Population growth: When the public safety levy passed in 2000, Yellowstone County’s population was 127,641. By 2016, the population had increased by 30,796 residents to 158,437 people, the U.S. Census Bureau said.
New judges: The 2017 Legislature approved two additional district court judges for the 13th Judicial District, which is Yellowstone County, to help ease the caseload of the district’s six judges. About 20 percent of the approximately 55,000 cases filed annually in district court are in the 13th District, which is the busiest in the state.
Additional judges mean more county attorney staffing in court for hearings and more time to prepare the calendars, which for law and motion can run anywhere from two to 15 pages. “I’ve got to put people in courtrooms,” Twito said.
Caseload: Cases filed in District Court have nearly doubled from 2010 to 2015, going from 677 cases to 1,237 cases. And last year, there were 1,324 cases filed, the county attorney’s office said.
Meth use in the community, Twito said, is a major reason for increased demands on his office. Of the 1,324 felony cases filed last year, 426 cases, or about 32 percent, involved meth, he said.
Abuse and neglect cases: Child abuse and neglect cases have skyrocketed, largely because of meth use by parents, Twito said. There were 626 new and reopened child abuse and neglect cases filed in 2016, up from 143 cases in 2010, according to information from the Montana Office of Court Administrator.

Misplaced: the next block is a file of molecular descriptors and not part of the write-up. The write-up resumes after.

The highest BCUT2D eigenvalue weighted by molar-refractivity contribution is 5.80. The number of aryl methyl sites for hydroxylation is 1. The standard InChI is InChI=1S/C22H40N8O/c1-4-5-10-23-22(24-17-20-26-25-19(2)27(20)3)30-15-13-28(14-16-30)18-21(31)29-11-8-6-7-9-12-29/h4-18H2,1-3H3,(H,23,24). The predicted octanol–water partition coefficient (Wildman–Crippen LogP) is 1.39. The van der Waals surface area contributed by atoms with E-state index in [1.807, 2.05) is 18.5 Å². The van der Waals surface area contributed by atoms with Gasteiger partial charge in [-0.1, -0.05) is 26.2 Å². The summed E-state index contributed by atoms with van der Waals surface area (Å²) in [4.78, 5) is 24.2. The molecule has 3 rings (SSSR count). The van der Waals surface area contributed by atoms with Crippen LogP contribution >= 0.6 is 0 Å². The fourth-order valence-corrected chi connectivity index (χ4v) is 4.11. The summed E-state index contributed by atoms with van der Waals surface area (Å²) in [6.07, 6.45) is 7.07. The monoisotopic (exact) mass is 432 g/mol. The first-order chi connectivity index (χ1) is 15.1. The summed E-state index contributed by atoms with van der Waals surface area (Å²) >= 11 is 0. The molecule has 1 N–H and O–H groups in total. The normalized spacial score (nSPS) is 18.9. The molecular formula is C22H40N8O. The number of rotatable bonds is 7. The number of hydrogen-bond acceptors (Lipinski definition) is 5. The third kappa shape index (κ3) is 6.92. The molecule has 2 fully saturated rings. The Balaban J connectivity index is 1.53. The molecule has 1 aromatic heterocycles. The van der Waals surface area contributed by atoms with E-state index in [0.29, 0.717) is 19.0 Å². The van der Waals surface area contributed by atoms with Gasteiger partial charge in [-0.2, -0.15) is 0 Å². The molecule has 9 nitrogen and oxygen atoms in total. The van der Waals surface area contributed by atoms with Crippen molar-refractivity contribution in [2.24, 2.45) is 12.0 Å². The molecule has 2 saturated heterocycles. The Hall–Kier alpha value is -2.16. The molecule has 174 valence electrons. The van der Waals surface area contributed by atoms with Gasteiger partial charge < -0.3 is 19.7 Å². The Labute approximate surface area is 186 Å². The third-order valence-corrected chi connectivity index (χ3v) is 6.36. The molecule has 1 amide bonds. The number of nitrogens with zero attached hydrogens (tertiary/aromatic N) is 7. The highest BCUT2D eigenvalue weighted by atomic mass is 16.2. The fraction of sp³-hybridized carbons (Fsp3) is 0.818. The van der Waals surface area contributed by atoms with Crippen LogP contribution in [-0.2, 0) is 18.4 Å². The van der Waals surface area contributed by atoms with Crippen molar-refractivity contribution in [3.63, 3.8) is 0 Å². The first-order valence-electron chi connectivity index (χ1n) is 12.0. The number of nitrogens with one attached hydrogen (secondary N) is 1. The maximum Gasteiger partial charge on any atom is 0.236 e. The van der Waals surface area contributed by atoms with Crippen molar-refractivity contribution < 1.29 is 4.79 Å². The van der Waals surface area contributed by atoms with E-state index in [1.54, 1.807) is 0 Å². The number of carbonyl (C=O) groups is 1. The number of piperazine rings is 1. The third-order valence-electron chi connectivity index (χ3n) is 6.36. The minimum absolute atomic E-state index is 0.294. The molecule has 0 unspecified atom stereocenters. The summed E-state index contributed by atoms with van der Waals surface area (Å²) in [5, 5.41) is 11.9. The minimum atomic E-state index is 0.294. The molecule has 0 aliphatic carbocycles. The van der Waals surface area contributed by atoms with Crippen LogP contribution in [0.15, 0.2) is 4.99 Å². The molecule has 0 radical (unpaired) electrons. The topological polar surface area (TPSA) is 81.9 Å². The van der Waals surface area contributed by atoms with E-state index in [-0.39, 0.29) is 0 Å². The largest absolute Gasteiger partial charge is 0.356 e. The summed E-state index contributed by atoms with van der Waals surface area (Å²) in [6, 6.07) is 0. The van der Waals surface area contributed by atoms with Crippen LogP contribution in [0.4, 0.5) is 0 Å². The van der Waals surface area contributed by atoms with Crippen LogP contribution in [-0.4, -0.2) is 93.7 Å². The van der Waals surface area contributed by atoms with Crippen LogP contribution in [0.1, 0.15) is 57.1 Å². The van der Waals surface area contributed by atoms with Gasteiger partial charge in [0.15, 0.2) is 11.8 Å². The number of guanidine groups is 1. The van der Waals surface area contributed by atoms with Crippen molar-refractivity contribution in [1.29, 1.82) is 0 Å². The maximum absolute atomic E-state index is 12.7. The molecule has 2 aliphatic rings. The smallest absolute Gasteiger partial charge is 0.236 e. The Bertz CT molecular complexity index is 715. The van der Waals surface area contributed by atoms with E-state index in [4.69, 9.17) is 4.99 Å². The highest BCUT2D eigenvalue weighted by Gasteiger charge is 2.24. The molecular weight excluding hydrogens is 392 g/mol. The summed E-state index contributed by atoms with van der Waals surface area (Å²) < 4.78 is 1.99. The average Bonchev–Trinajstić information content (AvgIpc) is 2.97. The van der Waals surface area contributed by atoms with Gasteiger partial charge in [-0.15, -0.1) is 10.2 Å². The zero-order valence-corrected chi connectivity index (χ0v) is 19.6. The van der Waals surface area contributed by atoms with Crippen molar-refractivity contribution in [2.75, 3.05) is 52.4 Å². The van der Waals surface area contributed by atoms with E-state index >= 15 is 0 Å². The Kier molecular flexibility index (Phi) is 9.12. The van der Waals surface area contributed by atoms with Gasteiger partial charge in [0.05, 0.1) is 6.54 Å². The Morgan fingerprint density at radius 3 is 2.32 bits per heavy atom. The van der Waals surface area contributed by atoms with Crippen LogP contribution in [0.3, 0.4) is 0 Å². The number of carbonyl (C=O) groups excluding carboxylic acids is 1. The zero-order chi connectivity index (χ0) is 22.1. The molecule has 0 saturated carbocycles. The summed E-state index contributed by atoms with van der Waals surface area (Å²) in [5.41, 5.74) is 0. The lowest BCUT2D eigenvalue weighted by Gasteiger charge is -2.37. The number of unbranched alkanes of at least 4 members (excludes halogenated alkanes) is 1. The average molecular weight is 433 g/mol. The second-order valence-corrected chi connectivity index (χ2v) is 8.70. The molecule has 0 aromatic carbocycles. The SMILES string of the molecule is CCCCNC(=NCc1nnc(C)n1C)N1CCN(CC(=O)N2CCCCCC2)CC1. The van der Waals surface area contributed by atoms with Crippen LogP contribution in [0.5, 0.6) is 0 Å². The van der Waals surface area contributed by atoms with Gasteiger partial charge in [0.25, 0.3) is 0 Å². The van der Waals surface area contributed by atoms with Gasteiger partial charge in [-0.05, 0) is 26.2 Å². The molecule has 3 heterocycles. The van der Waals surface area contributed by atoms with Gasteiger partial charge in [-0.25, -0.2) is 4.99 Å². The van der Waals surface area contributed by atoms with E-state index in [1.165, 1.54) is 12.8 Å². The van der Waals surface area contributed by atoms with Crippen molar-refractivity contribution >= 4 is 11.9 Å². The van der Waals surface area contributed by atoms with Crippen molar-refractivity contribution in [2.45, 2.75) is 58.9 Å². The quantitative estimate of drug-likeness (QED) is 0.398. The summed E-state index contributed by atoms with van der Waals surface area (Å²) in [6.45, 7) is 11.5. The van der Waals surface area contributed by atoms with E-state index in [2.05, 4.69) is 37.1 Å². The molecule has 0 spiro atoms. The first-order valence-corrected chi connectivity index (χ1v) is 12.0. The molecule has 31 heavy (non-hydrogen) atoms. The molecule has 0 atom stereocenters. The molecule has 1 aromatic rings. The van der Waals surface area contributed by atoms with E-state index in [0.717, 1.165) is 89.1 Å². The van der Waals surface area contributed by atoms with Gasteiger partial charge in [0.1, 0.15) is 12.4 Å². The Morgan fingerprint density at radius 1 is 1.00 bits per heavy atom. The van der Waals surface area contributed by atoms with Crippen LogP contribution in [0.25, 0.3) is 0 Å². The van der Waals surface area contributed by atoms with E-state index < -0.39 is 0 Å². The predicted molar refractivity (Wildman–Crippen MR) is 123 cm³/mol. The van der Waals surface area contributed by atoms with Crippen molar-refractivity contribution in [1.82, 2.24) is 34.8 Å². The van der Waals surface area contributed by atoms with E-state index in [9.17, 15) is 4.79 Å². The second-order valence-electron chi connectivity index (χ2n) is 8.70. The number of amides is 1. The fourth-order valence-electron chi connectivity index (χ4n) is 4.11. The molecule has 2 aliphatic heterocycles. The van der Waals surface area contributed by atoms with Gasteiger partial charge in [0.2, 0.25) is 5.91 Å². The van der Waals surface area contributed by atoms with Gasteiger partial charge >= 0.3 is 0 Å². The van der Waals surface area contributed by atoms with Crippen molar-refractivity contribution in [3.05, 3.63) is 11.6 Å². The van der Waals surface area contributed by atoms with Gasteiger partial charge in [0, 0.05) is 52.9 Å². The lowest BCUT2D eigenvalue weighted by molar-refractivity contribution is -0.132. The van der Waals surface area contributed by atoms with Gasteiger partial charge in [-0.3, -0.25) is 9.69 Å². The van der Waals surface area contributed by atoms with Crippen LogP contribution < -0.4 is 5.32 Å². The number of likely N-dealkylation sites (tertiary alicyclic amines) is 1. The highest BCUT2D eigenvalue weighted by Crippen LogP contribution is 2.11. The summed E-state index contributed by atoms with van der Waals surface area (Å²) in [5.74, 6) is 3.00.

Abuse and neglect cases is a court process to remove abused and neglected children from homes. Every case is “horrible,” Twito said, and involves serious abuse or neglect that typically includes exposure to drugs.
Involuntary commitments: The county attorney files petitions for court rulings to have people who have mental illnesses committed for treatment. The people are either an imminent danger to themselves or to others or are unable to care for themselves. The number of involuntary commitments has increased from 52 commitments filed in 2011 to 182 commitments in 2016.
Twito said the county has three to four commitment hearings a week that involve one of his civil deputies, a judge and other officials going to Billings Clinic’s psychiatric services unit for a hearing.
Witness fees: The 2017 Legislature cut state reimbursements for witness fees, making it the county’s responsibility. Twito said the cut was significant and placed more burden on the county to pay to bring in witnesses for trials. For the 2018 budget, commissioners increased witness and jury fees to $75,000 — up $57,000 from $18,000 — in 2017.
Marsy’s Law: In 2016, Montana voters approved a constitutional initiative expanding victims’ rights. Known as Marsy’s Law, the initiative increased notifications and expanded the definition of “victim” to include people on the faultless side of minor traffic offenses, Twito said.
“The voters wanted it. I get it,” he said. Implementing the law will add more work to ensure compliance with notification requirements, he said.